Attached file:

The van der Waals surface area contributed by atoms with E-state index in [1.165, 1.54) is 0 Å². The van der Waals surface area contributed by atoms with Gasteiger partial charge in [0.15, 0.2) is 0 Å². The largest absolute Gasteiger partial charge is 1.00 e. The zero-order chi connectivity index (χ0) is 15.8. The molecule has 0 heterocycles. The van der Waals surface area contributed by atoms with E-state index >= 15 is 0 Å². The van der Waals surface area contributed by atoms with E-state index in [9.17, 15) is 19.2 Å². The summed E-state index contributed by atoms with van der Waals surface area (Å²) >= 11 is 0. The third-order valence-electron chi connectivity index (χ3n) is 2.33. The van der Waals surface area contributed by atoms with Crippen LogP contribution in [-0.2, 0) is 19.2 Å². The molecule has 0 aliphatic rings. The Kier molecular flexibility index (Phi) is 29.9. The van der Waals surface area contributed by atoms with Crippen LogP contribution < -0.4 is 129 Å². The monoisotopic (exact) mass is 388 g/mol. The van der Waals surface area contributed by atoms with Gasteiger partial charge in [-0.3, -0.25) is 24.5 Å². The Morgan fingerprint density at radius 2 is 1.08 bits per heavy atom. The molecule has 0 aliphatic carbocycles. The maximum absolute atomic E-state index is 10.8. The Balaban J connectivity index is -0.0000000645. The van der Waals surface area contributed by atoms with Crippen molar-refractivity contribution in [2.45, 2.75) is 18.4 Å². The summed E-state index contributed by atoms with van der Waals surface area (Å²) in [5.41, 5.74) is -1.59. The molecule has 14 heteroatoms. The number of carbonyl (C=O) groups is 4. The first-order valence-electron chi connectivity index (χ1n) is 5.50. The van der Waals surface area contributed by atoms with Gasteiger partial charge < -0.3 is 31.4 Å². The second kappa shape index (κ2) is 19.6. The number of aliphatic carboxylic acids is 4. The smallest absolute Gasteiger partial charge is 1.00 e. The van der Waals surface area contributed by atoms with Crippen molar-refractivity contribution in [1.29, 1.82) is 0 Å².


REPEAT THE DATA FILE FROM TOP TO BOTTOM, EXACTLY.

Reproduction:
The van der Waals surface area contributed by atoms with E-state index in [1.165, 1.54) is 0 Å². The van der Waals surface area contributed by atoms with Gasteiger partial charge in [0.15, 0.2) is 0 Å². The largest absolute Gasteiger partial charge is 1.00 e. The zero-order chi connectivity index (χ0) is 15.8. The molecule has 0 heterocycles. The van der Waals surface area contributed by atoms with E-state index >= 15 is 0 Å². The van der Waals surface area contributed by atoms with E-state index in [9.17, 15) is 19.2 Å². The summed E-state index contributed by atoms with van der Waals surface area (Å²) >= 11 is 0. The third-order valence-electron chi connectivity index (χ3n) is 2.33. The van der Waals surface area contributed by atoms with Crippen LogP contribution in [-0.2, 0) is 19.2 Å². The molecule has 0 aliphatic rings. The Kier molecular flexibility index (Phi) is 29.9. The van der Waals surface area contributed by atoms with Crippen LogP contribution < -0.4 is 129 Å². The monoisotopic (exact) mass is 388 g/mol. The van der Waals surface area contributed by atoms with Gasteiger partial charge in [-0.3, -0.25) is 24.5 Å². The Morgan fingerprint density at radius 2 is 1.08 bits per heavy atom. The molecule has 0 aliphatic carbocycles. The maximum absolute atomic E-state index is 10.8. The Balaban J connectivity index is -0.0000000645. The van der Waals surface area contributed by atoms with Crippen molar-refractivity contribution in [2.45, 2.75) is 18.4 Å². The summed E-state index contributed by atoms with van der Waals surface area (Å²) in [5.41, 5.74) is -1.59. The molecule has 14 heteroatoms. The number of carbonyl (C=O) groups is 4. The first-order valence-electron chi connectivity index (χ1n) is 5.50. The van der Waals surface area contributed by atoms with Gasteiger partial charge < -0.3 is 31.4 Å². The second kappa shape index (κ2) is 19.6. The number of aliphatic carboxylic acids is 4. The smallest absolute Gasteiger partial charge is 1.00 e. The van der Waals surface area contributed by atoms with Crippen molar-refractivity contribution in [1.29, 1.82) is 0 Å².